For Aristotle, literature was a reflection of life. True art tries to achieve this reflection. Zafón’s The Shadow of the Wind is a testament to the power and the value of literature. It illustrates the significance of stories and their role in healing a traumatized and torn city and people. Literature and art ultimately are non-utilitarian; they are not “needed”, not like one needs water to drink, food to eat, medicine to survive an illness. Perhaps that is why the Sciences as a field are viewed so much as a priority, not just in India but across the world. Perhaps the concrete nature of scientific fields seems more essential than the abstractions of a literary thesis or study. One can never quantify feeling or emotions and our world values only that which it can measure. However, as Christ famously dictated, “Man cannot live by bread alone”, man has spiritual needs and needs over and above the physical, the concrete.

     Literature provides, in many ways, food for the soul. It nourishes not man’s body but his spirit. In that lies its power and its value, a value that the greatest of scientists have recognized and appreciated. Zafón’s novel is a celebration of this value and this power of books, stories and literature. In the words of the reviewer of Entertainment Weekly: The Shadow of the Wind “is ultimately a love letter to literature, intended for readers as passionate about storytelling as its young hero”.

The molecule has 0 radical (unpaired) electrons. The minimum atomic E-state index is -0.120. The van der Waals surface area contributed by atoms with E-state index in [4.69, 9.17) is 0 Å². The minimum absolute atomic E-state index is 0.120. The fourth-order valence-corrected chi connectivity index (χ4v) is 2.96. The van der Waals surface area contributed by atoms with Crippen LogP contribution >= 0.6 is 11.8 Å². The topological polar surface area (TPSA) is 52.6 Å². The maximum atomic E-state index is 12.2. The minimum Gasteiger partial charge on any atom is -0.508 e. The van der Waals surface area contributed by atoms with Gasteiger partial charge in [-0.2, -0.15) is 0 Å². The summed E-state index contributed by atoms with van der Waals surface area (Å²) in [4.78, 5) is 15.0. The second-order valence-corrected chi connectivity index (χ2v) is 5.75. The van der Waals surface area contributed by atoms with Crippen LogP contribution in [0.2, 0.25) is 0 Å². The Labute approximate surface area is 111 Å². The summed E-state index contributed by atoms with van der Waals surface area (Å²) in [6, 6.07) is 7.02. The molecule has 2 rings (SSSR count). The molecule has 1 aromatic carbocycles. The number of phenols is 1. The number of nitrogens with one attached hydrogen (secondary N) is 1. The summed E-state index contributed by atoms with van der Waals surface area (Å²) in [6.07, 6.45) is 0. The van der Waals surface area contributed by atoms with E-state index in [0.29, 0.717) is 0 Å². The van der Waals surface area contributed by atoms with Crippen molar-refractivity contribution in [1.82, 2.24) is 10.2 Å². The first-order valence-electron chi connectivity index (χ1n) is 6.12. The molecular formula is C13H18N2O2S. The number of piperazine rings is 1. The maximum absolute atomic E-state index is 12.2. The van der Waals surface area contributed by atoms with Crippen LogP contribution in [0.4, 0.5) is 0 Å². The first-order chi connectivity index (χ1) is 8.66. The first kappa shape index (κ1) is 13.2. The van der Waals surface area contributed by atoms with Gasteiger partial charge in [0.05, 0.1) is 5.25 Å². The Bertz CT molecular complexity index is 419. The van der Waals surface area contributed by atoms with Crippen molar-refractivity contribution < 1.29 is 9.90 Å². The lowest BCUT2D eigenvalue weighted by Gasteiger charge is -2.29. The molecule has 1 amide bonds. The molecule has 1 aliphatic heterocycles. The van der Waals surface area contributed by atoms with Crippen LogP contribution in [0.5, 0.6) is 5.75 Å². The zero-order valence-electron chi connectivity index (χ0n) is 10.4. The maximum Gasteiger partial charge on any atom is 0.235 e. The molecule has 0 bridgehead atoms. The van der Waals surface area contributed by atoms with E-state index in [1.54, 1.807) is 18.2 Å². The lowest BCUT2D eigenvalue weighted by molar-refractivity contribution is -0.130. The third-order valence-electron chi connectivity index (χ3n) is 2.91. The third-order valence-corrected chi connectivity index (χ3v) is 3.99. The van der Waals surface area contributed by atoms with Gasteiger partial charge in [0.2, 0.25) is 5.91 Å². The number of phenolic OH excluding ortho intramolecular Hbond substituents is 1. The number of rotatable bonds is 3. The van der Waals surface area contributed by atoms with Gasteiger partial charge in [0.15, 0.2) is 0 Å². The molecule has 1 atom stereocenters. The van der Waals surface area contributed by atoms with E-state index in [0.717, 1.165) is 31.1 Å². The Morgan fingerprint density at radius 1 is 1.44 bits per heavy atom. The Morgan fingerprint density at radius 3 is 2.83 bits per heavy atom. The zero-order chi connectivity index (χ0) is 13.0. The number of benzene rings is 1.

মুখোশ খোলার দৃশ্যে — অর্কপ্রভ রায়চৌধুরী

Cover illustration


এতদিন পরেও তুমি সমুদ্রের গল্প বলো। আসলে ক্ষোভ, দিগন্তবিস্তৃত মরা পাথর, ফিরে গিয়ে দেখবে বালি হয়ে গেছে। দ্বিরাগমনের লাভাPiece 1টে আলোয় তারাগুলো খানিক হাস্যকর ভাবে দুলে উঠতে শুরু করলে একে একে সব বিশ্বাস করা যায়- কি হয়েছে, কি হবার কথা ছিল। সেবারও ঈশ্বর খানিক ম্যানড্রেকের ভূমিকায়, বসা মাত্র রাস্তার ওপাশে আলোর রং বদলে যেতে লাগল, তোমাকে নামের মত করে চেনা তার পছন্দ হল না, ছবিওয়ালার ডাকে ফাঁকতালে জুটিয়ে আনা মাছ ফেলে পালাল জোড়া শঙ্খচিল। কিন্তু একরকম সুখ ছিল, বিশ্বাস করো, ঈশ্বর যত বাধ সাধে, ততবার মানুষ হতে ইচ্ছা করে। কিন্তু মানুষ বড় ভয়ানক, সে গেলে ফিরে আসে অথচ কোনো জল পাথর ঘেঁষে বসে না, যতদূর চোখ যায়, বিপত্তি পুষে রাখি চুপচাপ। এ পালানো, এ ধরা না-পড়া ঠেকে শেখা, কেবল কথা বলতে বলতে নিজেকে শুনিয়ে নিলাম অর্বাচীনের মত। ডায়ালগ ফুরোলে যখন দু’টো পৃথিবী হাত ধরে.. তখন নিরুদ্দেশের কোলে কোথাও একটা ছেলে ঠান্ডা মাথায়, ভিতর ভিতর অগ্ন্যুৎপাতকে সাক্ষী রেখে জলের হাতে ছুরি তুলে দিতে চাইছে।


Piece 2তেমন কাউকে পেলে এতদিনে আলো উপহার দিতে। কারণ আলোর একরকম দাগ থাকে। কেউ নিজে থেকে এসে জ্বেলে দিতে পারলে তাই খুশি হও। উল্টে রাখা প্রদীপের পাশে বসে ওরা সর্ষেফুলের গল্প শোনায়। একসময় নেশাগ্রস্ত কাউকে ফিরিয়ে আনতে বিনা কথায় বাড়ি ছাড়ে। রাস্তা পেরোতে পেরোতে মানুষের চোখে পড়ে যায়। হাসে। আপনমনে কাঁদে। রাস্তা ছাড়ে না। ফিরে এসে দু’জনকে খেতে দেয়। পোশাক খুলে ফেললে মনে হয় গোলকধাঁধা। আসলে শরীর।


এত কিছু থাকতে তাই আলো বানাও। মাঝেমধ্যে দু’টো রং গায়ের জোরে ছিটকে কোথাও যত্নে আঁকা বরফকুচির ওপর এসে পড়ে, মনে হয় একটু গলতে দিলে ভাঙা-গড়ার সমস্ত বিবাদ মিটে যেত। আলোর আড়ালে তোমার অন্য কোনও পরিচিতি ঢাকা পড়ার সময় এসে যেত ততক্ষণে। এখন আসবে না। বরং বেলা পড়ে এলে ল্যাম্পপোস্টগুলো একে একে তলোয়ার খুলে ফেলার সময় থাকার পুরনো কথা নতুন করে মনে করিয়ে দেবে কেউ। যে-থাকা বলতে বোঝায় খালি আলোর জন্য থাকা।